Why student loan repayments remain frozen — with no end in sight


A few months ago I hinted that we entered into a federal state student loan permafrost, a tenuous but seemingly never-ending halt to repayment coupled with continued, targeted batches of loan forgiveness. This condition is showing new signs of persistence, with the the wall street journal report last week that the US Department of Education has told loan officers not to start sending billing statements to borrowers, indicating that repayments will not resume after August 31, the day the Biden administration had chosen for the end of the current freeze extension.

It became an almost comical situation, except the freeze isn’t really a freeze, which would have made refunds resume as if nothing had happened when the freeze ended. No, during this “freeze” interest payments were set to zero, not simply held in stasis to be paid when the freeze ends. Additionally, frozen months count for various types of time-based loan forgiveness. This is why the freeze has so far cost taxpayers dearly well over $100 billion.

Of course, that might just be the student loan sideshow if the Biden administration declares some level of overall forgiveness. Some senators have called cancellation of up to $50,000 per borrower, but the Biden administration, according to reports, is looking at $10,000, maybe with income limits.

Aside from the huge constitutional problem of such a cancellation – the Constitution does not give the President the power to cancel hundreds of billions of debts – it would be very poorly targeted to those who need it. Keep in mind that people with college degrees tend to better cope with the COVID economy than those without; less than 38 percent of American adults have a bachelor’s degree; student loans are disproportionately used by people to attend a graduate school; and that higher education confers large salary bonuses.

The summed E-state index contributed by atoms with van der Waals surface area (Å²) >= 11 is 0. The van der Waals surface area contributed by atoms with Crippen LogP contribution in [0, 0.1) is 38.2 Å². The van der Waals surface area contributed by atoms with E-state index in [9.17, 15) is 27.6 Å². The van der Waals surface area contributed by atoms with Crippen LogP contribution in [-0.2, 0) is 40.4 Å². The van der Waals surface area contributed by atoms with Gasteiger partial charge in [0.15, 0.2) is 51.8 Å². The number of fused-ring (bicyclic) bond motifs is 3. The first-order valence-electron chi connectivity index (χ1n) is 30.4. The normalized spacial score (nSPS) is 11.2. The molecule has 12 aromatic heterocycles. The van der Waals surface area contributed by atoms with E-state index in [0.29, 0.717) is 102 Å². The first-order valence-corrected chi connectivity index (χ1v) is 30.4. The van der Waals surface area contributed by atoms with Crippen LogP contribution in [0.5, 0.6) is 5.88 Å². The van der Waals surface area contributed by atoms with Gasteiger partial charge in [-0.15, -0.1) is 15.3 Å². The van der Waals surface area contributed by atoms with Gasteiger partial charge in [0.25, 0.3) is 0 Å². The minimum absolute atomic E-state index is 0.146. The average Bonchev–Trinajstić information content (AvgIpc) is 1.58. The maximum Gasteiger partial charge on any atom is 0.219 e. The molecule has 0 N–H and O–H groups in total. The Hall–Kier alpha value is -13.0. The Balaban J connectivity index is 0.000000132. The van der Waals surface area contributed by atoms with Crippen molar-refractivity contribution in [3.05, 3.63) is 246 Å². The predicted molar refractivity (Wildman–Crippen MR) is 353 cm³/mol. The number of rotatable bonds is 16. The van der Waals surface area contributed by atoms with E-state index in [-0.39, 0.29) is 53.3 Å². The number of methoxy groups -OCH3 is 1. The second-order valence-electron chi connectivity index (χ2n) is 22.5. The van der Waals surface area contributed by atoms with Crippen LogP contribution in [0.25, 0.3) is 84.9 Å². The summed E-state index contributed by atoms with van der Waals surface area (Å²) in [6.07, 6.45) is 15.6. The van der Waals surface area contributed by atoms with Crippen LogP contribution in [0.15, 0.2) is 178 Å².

To make it a bit more precise, using various Data sources I estimated the distribution of cancellation based on income and race, both of which were reported as reasons for forgiveness. As shown below, with $10,000 set aside, 21% would go to the top quintile (divided into the top two deciles) of households by income, and only 13% to the bottom quintile. The top two quintiles would receive almost half of all cancellations. A write-off of $50,000 would be even more skewed, with the top quintile getting 24% of the total and the bottom only 8%. Indeed, the richest people tend to consume more – and more expensive – education.

The racial argument for mass cancellation is that African-American students tend to take on more college debt than white students. That’s right, but the mass cancellation would still be misdirected because there are so many more non-black students. With $10,000, African Americans would get 20% of the total debt forgiven and white borrowers 61%. Only 6% would go to Hispanic households, which tend to consume less higher education, and 13% to “others,” including Asians who tend to consume more higher education than other groups. At $50,000, the white share drops to 60% and the African American share drops to 22%, while the Hispanic share drops 1 percentage point, and the rest remain the same.

Student Debt Cancellation Estimates, by Race

A final argument is that debt cancellation would disproportionately help people with low wealth, and when you look at running wealth seems to do so. But like Adam Looney of the Brookings Institution explains, once the value of education is factored in, the cancellation tilts in favor of the wealthy. And you have to consider that value: as Looney notes, assessing student debt without considering the value of the education is like looking at a mortgage without considering the value of the home.

Regardless of where one stands on the nullification, it’s hard to believe anyone is happy with the current kick. There is simply no rational excuse to prolong the freeze again. But nothing justifies a massive cancellation either. Maybe that’s why we’re stuck in the permafrost: Telling borrowers it’s time to return their money to taxpayers is politically difficult. But it’s the right thing to do.

This article from the Cato Institute has been republished with permission.


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